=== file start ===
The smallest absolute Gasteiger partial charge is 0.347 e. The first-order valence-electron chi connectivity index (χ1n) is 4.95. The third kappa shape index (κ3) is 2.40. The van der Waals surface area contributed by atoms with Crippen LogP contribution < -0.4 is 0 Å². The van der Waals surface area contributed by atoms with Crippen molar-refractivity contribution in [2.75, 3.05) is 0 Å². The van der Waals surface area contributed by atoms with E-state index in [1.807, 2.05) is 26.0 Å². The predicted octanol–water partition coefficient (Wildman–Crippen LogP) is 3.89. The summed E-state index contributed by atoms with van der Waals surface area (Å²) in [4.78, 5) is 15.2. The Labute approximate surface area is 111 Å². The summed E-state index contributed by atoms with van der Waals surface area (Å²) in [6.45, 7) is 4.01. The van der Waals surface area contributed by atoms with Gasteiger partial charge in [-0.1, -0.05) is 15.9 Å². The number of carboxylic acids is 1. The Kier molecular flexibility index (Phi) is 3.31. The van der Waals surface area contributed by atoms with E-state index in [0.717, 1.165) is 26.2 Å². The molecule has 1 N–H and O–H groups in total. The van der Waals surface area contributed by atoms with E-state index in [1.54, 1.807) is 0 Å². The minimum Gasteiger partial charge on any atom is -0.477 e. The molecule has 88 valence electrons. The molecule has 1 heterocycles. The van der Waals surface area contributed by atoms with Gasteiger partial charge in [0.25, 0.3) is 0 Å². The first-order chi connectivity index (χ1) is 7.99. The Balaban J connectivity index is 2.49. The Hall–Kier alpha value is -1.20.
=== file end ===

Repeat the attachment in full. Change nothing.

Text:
The smallest absolute Gasteiger partial charge is 0.347 e. The first-order valence-electron chi connectivity index (χ1n) is 4.95. The third kappa shape index (κ3) is 2.40. The van der Waals surface area contributed by atoms with Crippen LogP contribution < -0.4 is 0 Å². The van der Waals surface area contributed by atoms with Crippen molar-refractivity contribution in [2.75, 3.05) is 0 Å². The van der Waals surface area contributed by atoms with E-state index in [1.807, 2.05) is 26.0 Å². The predicted octanol–water partition coefficient (Wildman–Crippen LogP) is 3.89. The summed E-state index contributed by atoms with van der Waals surface area (Å²) in [4.78, 5) is 15.2. The Labute approximate surface area is 111 Å². The summed E-state index contributed by atoms with van der Waals surface area (Å²) in [6.45, 7) is 4.01. The van der Waals surface area contributed by atoms with Gasteiger partial charge in [-0.1, -0.05) is 15.9 Å². The number of carboxylic acids is 1. The Kier molecular flexibility index (Phi) is 3.31. The van der Waals surface area contributed by atoms with E-state index in [0.717, 1.165) is 26.2 Å². The molecule has 1 N–H and O–H groups in total. The van der Waals surface area contributed by atoms with E-state index in [1.54, 1.807) is 0 Å². The minimum Gasteiger partial charge on any atom is -0.477 e. The molecule has 88 valence electrons. The molecule has 1 heterocycles. The van der Waals surface area contributed by atoms with Gasteiger partial charge in [0.25, 0.3) is 0 Å². The first-order chi connectivity index (χ1) is 7.99. The Balaban J connectivity index is 2.49. The Hall–Kier alpha value is -1.20.